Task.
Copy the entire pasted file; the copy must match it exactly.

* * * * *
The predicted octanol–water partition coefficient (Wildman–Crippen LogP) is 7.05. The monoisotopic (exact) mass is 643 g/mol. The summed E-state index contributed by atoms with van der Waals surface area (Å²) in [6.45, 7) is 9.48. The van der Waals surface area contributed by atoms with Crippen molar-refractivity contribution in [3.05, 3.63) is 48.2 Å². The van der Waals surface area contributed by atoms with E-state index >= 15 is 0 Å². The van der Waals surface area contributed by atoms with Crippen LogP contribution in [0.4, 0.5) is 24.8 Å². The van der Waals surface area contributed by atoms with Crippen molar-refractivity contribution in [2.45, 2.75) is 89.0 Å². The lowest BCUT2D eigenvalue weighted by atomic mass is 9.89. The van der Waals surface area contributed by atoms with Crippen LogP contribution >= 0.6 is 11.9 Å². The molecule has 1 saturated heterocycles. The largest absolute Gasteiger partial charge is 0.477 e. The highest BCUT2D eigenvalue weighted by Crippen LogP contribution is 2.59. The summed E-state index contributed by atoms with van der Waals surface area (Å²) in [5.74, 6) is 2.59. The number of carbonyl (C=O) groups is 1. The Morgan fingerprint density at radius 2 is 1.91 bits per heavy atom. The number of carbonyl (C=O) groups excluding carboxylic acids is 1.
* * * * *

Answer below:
The predicted octanol–water partition coefficient (Wildman–Crippen LogP) is 7.05. The monoisotopic (exact) mass is 643 g/mol. The summed E-state index contributed by atoms with van der Waals surface area (Å²) in [6.45, 7) is 9.48. The van der Waals surface area contributed by atoms with Crippen molar-refractivity contribution in [3.05, 3.63) is 48.2 Å². The van der Waals surface area contributed by atoms with E-state index >= 15 is 0 Å². The van der Waals surface area contributed by atoms with Crippen LogP contribution in [0.4, 0.5) is 24.8 Å². The van der Waals surface area contributed by atoms with Crippen molar-refractivity contribution in [2.45, 2.75) is 89.0 Å². The lowest BCUT2D eigenvalue weighted by atomic mass is 9.89. The van der Waals surface area contributed by atoms with Crippen LogP contribution >= 0.6 is 11.9 Å². The molecule has 1 saturated heterocycles. The largest absolute Gasteiger partial charge is 0.477 e. The highest BCUT2D eigenvalue weighted by Crippen LogP contribution is 2.59. The summed E-state index contributed by atoms with van der Waals surface area (Å²) in [5.74, 6) is 2.59. The number of carbonyl (C=O) groups is 1. The Morgan fingerprint density at radius 2 is 1.91 bits per heavy atom. The number of carbonyl (C=O) groups excluding carboxylic acids is 1.